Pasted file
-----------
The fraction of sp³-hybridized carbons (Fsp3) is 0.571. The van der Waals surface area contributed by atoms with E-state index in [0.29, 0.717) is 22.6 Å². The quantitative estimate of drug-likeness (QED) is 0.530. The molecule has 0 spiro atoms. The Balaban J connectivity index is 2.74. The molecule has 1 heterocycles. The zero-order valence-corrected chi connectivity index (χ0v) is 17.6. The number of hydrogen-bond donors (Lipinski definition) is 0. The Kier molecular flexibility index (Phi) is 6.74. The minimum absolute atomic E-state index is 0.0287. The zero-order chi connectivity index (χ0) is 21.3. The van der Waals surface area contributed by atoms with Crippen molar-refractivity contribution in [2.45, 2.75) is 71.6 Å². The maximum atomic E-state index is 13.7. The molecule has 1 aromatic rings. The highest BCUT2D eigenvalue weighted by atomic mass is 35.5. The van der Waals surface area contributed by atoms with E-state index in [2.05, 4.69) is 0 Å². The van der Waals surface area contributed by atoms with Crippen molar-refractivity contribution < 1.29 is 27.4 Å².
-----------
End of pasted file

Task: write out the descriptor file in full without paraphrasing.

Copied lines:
The fraction of sp³-hybridized carbons (Fsp3) is 0.571. The van der Waals surface area contributed by atoms with E-state index in [0.29, 0.717) is 22.6 Å². The quantitative estimate of drug-likeness (QED) is 0.530. The molecule has 0 spiro atoms. The Balaban J connectivity index is 2.74. The molecule has 1 heterocycles. The zero-order valence-corrected chi connectivity index (χ0v) is 17.6. The number of hydrogen-bond donors (Lipinski definition) is 0. The Kier molecular flexibility index (Phi) is 6.74. The minimum absolute atomic E-state index is 0.0287. The zero-order chi connectivity index (χ0) is 21.3. The van der Waals surface area contributed by atoms with Crippen molar-refractivity contribution in [2.45, 2.75) is 71.6 Å². The maximum atomic E-state index is 13.7. The molecule has 1 aromatic rings. The highest BCUT2D eigenvalue weighted by atomic mass is 35.5. The van der Waals surface area contributed by atoms with E-state index in [2.05, 4.69) is 0 Å². The van der Waals surface area contributed by atoms with Crippen molar-refractivity contribution < 1.29 is 27.4 Å².